One of the most popular posts here on Cakes Bakes and Cookies is my mum’s Madeira cake recipe, so it should come as no surprise that I have been asked so many times for the ingredients needed to make a chocolate Madeira cake. After all it does make a superb wedding cake as it tastes lovely and is a nice moist, firm cake that is just crying out to be layered in tiers. It’s really easy to shape too as it doesn’t crumble like a basic chocolate cake will. I used it to make a teddy bear cake recently (more on that soon!) and it was so easy to assemble and carve up. I made way too much cake mix so I had a little layer cake all to myself ….well I did share a bit. I don’t really like buttercream that much so I just filled and topped it with tons of raspberry jam and it was goooood!
Chocolate Madeira cake…mmmmmm!
So here’s the chart with lots of cake tins sizes for you to refer to. The chart is for round cake tins. If you want the measurements for square tins go up one inch in size – so for an 8″ square in you would use the 9″ recipe below- hope that makes sence) If you would prefer to download the chart as a PDF just click on this link Chocolate Madeira cake ingredients for different size cake tins
Line your cake tin with silicon paper and pre-heat your oven to 180ºC (160ºC fan).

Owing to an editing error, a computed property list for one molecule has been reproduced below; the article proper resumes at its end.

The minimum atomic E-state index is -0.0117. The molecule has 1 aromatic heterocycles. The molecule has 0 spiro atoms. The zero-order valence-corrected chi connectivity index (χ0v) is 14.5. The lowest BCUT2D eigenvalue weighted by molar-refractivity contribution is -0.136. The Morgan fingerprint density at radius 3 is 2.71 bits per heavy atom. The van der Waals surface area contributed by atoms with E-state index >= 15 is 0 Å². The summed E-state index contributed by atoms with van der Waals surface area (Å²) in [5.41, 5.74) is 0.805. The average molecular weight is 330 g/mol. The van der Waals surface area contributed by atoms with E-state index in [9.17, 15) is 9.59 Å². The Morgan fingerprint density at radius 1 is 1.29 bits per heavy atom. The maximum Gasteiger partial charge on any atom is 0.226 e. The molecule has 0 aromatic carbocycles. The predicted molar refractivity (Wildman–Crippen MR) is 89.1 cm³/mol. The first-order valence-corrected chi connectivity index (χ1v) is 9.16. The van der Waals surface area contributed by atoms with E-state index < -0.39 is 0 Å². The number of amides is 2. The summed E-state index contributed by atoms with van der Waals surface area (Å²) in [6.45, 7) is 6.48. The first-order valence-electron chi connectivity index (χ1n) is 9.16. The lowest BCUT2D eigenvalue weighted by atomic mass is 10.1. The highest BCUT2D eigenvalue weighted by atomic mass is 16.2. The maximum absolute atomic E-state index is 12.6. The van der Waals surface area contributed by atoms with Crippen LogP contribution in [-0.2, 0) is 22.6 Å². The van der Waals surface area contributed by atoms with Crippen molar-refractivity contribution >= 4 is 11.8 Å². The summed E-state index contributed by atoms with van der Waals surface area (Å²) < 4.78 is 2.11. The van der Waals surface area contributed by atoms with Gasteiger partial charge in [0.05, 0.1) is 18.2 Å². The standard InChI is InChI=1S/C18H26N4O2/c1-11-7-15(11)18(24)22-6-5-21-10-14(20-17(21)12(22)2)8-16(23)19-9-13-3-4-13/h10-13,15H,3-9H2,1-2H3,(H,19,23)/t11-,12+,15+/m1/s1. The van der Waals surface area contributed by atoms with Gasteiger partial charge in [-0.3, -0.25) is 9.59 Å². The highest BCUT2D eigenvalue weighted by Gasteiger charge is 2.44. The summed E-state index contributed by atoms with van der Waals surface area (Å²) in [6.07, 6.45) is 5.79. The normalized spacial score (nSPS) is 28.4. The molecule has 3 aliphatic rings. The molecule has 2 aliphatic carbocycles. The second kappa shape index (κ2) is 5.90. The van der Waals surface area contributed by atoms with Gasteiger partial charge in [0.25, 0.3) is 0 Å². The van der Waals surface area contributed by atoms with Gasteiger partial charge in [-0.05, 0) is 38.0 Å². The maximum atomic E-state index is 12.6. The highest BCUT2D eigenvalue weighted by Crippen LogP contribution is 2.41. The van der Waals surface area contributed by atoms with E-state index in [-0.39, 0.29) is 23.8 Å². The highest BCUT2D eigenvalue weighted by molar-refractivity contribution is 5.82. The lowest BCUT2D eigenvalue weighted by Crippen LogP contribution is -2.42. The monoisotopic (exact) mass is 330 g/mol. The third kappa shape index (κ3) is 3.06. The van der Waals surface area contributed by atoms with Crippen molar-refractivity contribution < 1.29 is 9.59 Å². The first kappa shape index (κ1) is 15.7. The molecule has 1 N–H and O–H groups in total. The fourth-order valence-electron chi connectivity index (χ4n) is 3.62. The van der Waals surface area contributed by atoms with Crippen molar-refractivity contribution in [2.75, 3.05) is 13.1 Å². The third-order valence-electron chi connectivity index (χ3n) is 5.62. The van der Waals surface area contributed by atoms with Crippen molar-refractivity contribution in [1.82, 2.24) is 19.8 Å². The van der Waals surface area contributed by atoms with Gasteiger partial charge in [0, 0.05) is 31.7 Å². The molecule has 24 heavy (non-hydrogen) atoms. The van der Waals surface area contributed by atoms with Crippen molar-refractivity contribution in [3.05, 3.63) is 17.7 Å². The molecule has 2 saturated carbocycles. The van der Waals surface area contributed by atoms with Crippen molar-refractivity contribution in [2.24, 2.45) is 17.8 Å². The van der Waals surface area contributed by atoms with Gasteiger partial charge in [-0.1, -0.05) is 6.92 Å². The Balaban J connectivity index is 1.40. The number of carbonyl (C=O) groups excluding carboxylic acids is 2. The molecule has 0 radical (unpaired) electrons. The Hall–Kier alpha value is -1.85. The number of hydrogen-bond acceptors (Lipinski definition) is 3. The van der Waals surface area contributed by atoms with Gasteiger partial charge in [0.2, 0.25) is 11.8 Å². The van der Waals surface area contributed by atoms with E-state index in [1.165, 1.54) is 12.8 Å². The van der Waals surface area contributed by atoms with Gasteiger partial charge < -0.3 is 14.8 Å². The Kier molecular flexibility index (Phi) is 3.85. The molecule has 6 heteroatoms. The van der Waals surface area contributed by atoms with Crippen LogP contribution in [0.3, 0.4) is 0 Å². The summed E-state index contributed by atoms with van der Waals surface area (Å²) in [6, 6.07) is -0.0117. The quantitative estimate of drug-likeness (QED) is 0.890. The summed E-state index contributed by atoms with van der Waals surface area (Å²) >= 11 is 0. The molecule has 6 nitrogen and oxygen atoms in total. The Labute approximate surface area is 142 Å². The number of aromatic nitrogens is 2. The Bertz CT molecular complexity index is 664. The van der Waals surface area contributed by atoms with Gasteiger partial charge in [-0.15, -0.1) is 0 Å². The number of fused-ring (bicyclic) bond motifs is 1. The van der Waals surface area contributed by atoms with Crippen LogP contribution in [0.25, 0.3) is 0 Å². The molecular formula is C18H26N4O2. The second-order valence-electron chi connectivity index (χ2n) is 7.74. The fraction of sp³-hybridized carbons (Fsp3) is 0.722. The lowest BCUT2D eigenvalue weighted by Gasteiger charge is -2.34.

Blend the butter, margarine and sugar together until light and fluffy, then add the eggs slowly until they’re really well mixed in. Add the vanilla essence.
In a separate bowl weigh and sieve the flour, cocoa and baking powder. Mix them so that you have a light brown dry mixture. This will prevent you having any cocoa lumps in the mix.
Add the flour and milk to the butter in three alternating goes.
Pour the cake mix into the tin and smooth with the back of a metal spoon. Bake in the centre of the oven. The cake is ready when you can smell that delicious chocolate cake aroma filling your kitchen. The cake will come away from the sides of the tin and a skewer will come out clean when inserted into the middle of the cake.
Leave to cool on a wire rack
I hope this chart is really useful. Thanks to all my lovely readers for their comments and questions.
I have to say that I have been bowled over by how many questions I have been asked about Madeira cake since I started this blog. I mean if you check out my first post on it there are over 200 comments! So I shouldn’t have been surprised by the response to last weeks post on how to adapt ingredient amounts for different sized cake tins with a 10″ recipe along side. But there you have it. I was surprised. As promised in last weeks post, here is the chart with all the ingredients you need to make a Madeira cake from a 6″ all the way up to a 12″. I can’t fit a 14″ in my oven so I don’t possess a tin that size so if anyone needs the ingredients for that you’ll have to measure the volume in ml so that it is 3″ deep and let me know what it is! Then I can work out the rest.